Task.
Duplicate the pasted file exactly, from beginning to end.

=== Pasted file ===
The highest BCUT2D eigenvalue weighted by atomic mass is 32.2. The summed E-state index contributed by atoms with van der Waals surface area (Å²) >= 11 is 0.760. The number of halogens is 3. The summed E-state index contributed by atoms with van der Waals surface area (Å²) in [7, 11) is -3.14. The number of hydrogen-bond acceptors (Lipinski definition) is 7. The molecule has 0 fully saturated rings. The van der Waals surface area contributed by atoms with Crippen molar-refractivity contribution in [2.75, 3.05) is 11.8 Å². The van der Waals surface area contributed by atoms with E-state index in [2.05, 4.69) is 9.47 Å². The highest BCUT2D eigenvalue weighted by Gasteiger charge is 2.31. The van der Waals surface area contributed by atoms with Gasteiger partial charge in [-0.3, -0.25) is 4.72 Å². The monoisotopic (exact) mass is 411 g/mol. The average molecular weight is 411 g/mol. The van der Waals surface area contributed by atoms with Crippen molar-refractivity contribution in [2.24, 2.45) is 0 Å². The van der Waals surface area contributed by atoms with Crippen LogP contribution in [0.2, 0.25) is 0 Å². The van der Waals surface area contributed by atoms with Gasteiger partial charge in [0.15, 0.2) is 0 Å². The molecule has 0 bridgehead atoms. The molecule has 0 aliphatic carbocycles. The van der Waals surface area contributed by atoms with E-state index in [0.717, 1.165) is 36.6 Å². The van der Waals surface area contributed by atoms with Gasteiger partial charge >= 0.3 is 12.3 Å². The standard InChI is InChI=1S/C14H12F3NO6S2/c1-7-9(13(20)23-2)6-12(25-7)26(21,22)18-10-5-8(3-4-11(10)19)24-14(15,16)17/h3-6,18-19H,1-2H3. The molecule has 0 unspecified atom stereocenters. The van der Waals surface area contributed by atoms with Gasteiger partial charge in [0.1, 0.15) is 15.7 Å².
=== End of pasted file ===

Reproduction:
The highest BCUT2D eigenvalue weighted by atomic mass is 32.2. The summed E-state index contributed by atoms with van der Waals surface area (Å²) >= 11 is 0.760. The number of halogens is 3. The summed E-state index contributed by atoms with van der Waals surface area (Å²) in [7, 11) is -3.14. The number of hydrogen-bond acceptors (Lipinski definition) is 7. The molecule has 0 fully saturated rings. The van der Waals surface area contributed by atoms with Crippen molar-refractivity contribution in [2.75, 3.05) is 11.8 Å². The van der Waals surface area contributed by atoms with E-state index in [2.05, 4.69) is 9.47 Å². The highest BCUT2D eigenvalue weighted by Gasteiger charge is 2.31. The van der Waals surface area contributed by atoms with Gasteiger partial charge in [-0.3, -0.25) is 4.72 Å². The monoisotopic (exact) mass is 411 g/mol. The average molecular weight is 411 g/mol. The van der Waals surface area contributed by atoms with Crippen molar-refractivity contribution in [2.24, 2.45) is 0 Å². The van der Waals surface area contributed by atoms with Crippen LogP contribution in [0.2, 0.25) is 0 Å². The van der Waals surface area contributed by atoms with Gasteiger partial charge in [0.15, 0.2) is 0 Å². The molecule has 0 bridgehead atoms. The molecule has 0 aliphatic carbocycles. The van der Waals surface area contributed by atoms with E-state index in [0.717, 1.165) is 36.6 Å². The van der Waals surface area contributed by atoms with Gasteiger partial charge >= 0.3 is 12.3 Å². The standard InChI is InChI=1S/C14H12F3NO6S2/c1-7-9(13(20)23-2)6-12(25-7)26(21,22)18-10-5-8(3-4-11(10)19)24-14(15,16)17/h3-6,18-19H,1-2H3. The molecule has 0 unspecified atom stereocenters. The van der Waals surface area contributed by atoms with Gasteiger partial charge in [0.1, 0.15) is 15.7 Å².